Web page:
Further, slippery-slope arguments, like arguments seeking certainty, are two-way streets. Frederick Schauer, Slippery Slopes, 99 Harv. L. Rev. 361, 381 (1985) (“[I]n virtually every case in which a slippery-slope argument is made, the opposing party could with equal formal and linguistic logic also make a slippery slope claim.”). One could plausibly employ a slippery-slope argument to suggest the elimination of the Cruel and Unusual Punishments Clauses of the State and Federal Constitutions by deferring to other branches of government.

While we do not concede that the exception would be consistent with the Iowa Constitution, we are willing to drop provisions in the bill that pertain to habitual offenders for now. A person who is sentenced as a habitual offender is not eligible for parole until the person has served a minimum of three years.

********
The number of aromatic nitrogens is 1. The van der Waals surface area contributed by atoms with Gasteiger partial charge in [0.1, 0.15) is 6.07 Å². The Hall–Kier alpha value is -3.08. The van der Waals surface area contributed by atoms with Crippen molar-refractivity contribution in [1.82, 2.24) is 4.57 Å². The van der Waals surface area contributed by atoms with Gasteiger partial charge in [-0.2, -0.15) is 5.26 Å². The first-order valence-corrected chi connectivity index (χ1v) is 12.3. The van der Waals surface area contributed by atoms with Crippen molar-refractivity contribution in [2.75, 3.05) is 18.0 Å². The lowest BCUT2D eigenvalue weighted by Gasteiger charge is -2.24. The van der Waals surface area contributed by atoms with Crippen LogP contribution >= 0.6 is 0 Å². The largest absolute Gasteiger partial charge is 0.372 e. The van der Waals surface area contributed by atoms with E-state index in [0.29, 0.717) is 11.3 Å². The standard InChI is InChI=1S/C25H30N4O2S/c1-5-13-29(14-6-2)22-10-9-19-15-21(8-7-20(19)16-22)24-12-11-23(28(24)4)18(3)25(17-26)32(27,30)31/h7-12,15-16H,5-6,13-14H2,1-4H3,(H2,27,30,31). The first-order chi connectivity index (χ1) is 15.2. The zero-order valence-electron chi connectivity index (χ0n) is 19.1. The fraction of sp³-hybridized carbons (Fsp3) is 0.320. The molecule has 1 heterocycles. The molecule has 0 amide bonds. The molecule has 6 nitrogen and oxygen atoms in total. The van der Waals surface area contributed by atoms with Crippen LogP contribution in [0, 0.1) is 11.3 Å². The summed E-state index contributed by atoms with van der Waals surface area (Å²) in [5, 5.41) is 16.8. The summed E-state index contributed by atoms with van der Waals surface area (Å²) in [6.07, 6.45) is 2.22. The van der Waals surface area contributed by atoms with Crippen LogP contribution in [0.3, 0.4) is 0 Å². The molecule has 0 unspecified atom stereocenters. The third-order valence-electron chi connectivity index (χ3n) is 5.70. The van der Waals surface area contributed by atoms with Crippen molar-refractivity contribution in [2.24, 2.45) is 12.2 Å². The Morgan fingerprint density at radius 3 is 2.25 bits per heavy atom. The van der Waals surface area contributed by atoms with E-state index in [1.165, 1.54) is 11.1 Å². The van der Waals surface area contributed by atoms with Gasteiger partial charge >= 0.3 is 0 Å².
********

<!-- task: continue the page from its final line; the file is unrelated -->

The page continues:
SF 288, enacted last year, does not address the Pearson concerns related to mandatory minimums as the county attorneys claim. SF 288 is a bill that relates to matters associated with Youthful Offenders. The Iowa Code Section relating to Youthful Offenders is rarely used. In any case, there is a bill that is currently active in the Legislature that amends the provisions of SF 288.

The concern of retroactivity is decided already. Bonilla, Null, Pearson, and Ragland have been decided previously with retroactive implications. Persons given sentences that are illegal under the Constitution are already immediately eligible for resentencing. But this bill would give the courts the guidance it needs to resentence in a constitutionally permissible manner.